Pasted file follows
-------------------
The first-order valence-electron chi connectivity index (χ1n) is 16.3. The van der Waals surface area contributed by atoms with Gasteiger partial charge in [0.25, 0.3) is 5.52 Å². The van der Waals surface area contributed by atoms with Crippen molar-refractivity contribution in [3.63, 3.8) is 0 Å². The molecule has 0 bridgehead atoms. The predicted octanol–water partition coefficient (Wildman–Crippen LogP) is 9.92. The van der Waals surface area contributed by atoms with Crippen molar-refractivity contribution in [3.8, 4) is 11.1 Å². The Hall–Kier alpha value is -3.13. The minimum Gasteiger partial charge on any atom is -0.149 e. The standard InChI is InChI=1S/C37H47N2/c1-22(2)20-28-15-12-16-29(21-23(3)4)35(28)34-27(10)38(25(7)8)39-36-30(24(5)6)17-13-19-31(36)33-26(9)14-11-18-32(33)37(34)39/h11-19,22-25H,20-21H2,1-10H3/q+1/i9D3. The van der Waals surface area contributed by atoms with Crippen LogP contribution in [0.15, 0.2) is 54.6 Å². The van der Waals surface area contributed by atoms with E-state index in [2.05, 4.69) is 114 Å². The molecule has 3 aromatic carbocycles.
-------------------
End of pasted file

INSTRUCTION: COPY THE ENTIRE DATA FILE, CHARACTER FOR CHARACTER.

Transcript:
The first-order valence-electron chi connectivity index (χ1n) is 16.3. The van der Waals surface area contributed by atoms with Gasteiger partial charge in [0.25, 0.3) is 5.52 Å². The van der Waals surface area contributed by atoms with Crippen molar-refractivity contribution in [3.63, 3.8) is 0 Å². The molecule has 0 bridgehead atoms. The predicted octanol–water partition coefficient (Wildman–Crippen LogP) is 9.92. The van der Waals surface area contributed by atoms with Crippen molar-refractivity contribution in [3.8, 4) is 11.1 Å². The Hall–Kier alpha value is -3.13. The minimum Gasteiger partial charge on any atom is -0.149 e. The standard InChI is InChI=1S/C37H47N2/c1-22(2)20-28-15-12-16-29(21-23(3)4)35(28)34-27(10)38(25(7)8)39-36-30(24(5)6)17-13-19-31(36)33-26(9)14-11-18-32(33)37(34)39/h11-19,22-25H,20-21H2,1-10H3/q+1/i9D3. The van der Waals surface area contributed by atoms with Crippen LogP contribution in [0.15, 0.2) is 54.6 Å². The van der Waals surface area contributed by atoms with E-state index in [2.05, 4.69) is 114 Å². The molecule has 3 aromatic carbocycles.